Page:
Sep 25, 2022  

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CHM 222LW - Organic Biochemistry Laboratory

Credits: 1
Provides a variety of perspectives using laboratory experiments to supplement and enhance the student's background in organic and biochemistry. Includes extractions, syntheses, dilutions, analyses, and enzyme kinetics. Designed for students interested in careers in health related fields, biochemistry, medicine or pharmacy.

Prerequisite(s): READING LEVEL 2, WRITING LEVEL 2, MATH LEVEL 5 and BIO 171  or CHM 210  and completion of or concurrent enrollment in CHM 221 
Corequisite(s): None
Lecture Hours: 0 Lab Hours: 45
Meets MTA Requirement: Natural Science Lab
Pass/NoCredit: Yes

Outcomes and Objectives
  1. Communicate effectively.
    1. Demonstrate understanding by reading, speaking, and writing.
    2. Employ critical writing and active listening to obtain or convey information.
    3. Collect and analyze data.
    4. Identify trends, solve problems, and conclude logically by integrating concepts.
  2. Demonstrate an understanding of the importance of laboratory safety and maintenance.
    1. Complete the agreement provided after reading the safety protocols and regulations of the science laboratory.
    2. Conduct safe lab procedures and recognize common laboratory hazards.
    3. Identify and locate all safety features within the laboratory (eye wash fountains, fire extinguishers, fire alarms fire blankets, etc.).
    4. Complete the agreement provided after reading the procedures of safe and ethical use of equipment and instrumentation used in the laboratory.
    5. Dispose of all waste materials properly (chemicals, sharps, broken glassware), if necessary review Safety Data Sheets.
    6. Use personal protection (e.g. goggles, gloves, lab coat) properly.
    7. Clean up all work areas and return all equipment to designated areas before leaving the laboratory.
    8. Report any accidents, incidents or breakages immediately.
  3. Record experimental work to promote learning of good laboratory practices
    1. Locate Safety Data Sheets as needed.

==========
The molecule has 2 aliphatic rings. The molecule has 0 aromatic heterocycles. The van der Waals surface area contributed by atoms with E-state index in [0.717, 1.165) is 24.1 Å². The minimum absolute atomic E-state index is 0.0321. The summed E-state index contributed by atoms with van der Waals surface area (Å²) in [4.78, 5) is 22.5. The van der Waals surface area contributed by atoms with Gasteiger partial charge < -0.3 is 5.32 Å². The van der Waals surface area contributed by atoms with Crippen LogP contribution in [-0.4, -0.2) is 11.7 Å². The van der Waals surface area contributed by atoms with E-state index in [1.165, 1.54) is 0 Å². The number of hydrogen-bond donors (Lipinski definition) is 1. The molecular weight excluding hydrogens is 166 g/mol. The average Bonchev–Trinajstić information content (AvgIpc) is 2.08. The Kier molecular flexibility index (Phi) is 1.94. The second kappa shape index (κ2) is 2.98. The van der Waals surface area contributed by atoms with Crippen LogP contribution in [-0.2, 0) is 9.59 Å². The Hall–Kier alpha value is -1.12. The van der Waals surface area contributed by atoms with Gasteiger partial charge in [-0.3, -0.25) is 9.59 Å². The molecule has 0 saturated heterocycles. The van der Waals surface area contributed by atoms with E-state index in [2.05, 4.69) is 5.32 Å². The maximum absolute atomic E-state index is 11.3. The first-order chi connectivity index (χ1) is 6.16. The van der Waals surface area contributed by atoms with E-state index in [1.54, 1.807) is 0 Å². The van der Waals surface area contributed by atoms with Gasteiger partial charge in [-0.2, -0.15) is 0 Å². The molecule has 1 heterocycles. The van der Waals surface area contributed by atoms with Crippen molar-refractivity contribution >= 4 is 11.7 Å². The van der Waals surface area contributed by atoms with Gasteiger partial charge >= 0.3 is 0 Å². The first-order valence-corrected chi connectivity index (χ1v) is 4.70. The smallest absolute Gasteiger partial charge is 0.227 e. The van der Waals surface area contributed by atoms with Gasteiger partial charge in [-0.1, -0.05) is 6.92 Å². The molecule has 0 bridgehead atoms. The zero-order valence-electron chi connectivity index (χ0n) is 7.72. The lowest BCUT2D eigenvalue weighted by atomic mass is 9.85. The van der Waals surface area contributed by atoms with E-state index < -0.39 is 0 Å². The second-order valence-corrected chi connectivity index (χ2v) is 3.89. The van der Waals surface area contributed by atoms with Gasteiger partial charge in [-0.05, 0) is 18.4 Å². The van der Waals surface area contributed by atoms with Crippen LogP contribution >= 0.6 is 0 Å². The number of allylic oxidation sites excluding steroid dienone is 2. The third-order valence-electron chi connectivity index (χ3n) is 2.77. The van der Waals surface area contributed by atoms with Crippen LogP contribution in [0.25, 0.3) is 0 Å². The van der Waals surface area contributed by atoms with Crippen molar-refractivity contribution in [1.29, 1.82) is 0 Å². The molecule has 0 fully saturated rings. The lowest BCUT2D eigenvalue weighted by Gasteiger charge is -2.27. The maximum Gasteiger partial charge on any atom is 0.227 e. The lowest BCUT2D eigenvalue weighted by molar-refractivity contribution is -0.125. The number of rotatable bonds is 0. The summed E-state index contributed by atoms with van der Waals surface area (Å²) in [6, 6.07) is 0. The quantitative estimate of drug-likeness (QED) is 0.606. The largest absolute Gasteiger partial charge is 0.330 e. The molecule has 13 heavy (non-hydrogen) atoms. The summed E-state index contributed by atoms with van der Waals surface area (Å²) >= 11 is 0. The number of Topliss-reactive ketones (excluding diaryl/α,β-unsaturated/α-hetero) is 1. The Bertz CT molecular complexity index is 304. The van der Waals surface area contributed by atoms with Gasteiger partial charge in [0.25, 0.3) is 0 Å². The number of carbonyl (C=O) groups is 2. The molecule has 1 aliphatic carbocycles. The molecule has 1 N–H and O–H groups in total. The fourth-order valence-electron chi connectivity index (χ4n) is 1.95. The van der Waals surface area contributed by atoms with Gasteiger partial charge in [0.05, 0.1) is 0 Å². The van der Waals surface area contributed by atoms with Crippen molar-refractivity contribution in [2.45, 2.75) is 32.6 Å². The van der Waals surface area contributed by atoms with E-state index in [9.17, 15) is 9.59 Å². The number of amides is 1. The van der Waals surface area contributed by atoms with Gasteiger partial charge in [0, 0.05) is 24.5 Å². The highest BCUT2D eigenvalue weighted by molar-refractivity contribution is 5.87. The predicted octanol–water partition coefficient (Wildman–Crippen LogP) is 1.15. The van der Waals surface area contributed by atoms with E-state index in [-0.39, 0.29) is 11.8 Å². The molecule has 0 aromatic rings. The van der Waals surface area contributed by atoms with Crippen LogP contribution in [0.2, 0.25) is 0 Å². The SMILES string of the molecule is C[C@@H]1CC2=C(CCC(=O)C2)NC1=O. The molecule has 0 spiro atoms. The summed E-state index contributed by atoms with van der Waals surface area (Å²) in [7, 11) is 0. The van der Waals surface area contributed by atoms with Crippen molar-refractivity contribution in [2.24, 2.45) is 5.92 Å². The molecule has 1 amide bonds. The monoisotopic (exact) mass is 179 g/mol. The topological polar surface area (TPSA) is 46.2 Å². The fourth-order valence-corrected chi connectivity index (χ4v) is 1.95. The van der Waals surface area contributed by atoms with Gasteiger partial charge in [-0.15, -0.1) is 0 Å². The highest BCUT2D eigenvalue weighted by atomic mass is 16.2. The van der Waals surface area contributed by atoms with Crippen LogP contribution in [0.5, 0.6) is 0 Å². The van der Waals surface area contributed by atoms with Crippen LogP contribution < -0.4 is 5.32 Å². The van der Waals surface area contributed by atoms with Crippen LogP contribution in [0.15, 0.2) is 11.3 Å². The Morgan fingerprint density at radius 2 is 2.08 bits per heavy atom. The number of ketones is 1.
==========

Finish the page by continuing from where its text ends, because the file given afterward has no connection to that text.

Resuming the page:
2. Use a laboratory notebook to communicate experimental concepts and results.
    3. Record and analyze the results and data of an experiment.
    4. Produce reports to inform others of your progress in the laboratory.
  4. Apply chemical methods to biochemical systems
    1. Use basic chemistry skills to make reagents in a laboratory setting including the concept of moles and molar solutions, percent solutions, normality, and dilutions.
    2. Perform and demonstrate an understanding of the principles of extraction, chromatography, serial dilutions, buffers and pH.
    3. Use chemical methods to explain colorimetric assays, enzyme catalysis and protein concentrations.
    4. Use chemical tests and indicators to determine the presence of specific organic functional groups found in biological macromolecules.
    5. Use various tests and reactivity’s to compare and identify specific functional groups found in biochemical systems.
  5. Demonstrate the competent use of laboratory instrumentation and equipment
    1. Accurately use critical pieces of equipment like micropipetors, balances, spectrophotometers, hot plates and water baths etc.
    2. Exhibit proper handling of enzymes, solutions, solids and glassware used in biochemical experiments and analysis.
    3. Design and conduct experiments with proper safety features.
    4. Conduct controlled experiments without wasting reagents and time.
    5. Explain the use of UV-visible spectrometers, IR spectrometers for quantitative and qualitative analysis.
    6. Use structural drawing programs to draw major macromolecules.
  6. Demonstrate use of equipment to study enzyme kinetics
    1. Explain how enzymes are specific and selective catalysts with reference to the chemical properties of amino acids and prosthetic groups.
    2. Define activation energy and describe how it is related to reaction rates, free energy and bonding energy.
    3. Conduct enzyme kinetics to calculate Km and Vmax.
    4. Conduct enzyme kinetics to identify competitive, non-competitive and uncompetitive inhibitors using Lineweaver-Burke plots.
    5. Explain the reactivity of enzymes with variables such as pH, substrate concentration, temperature and enzyme concentration.

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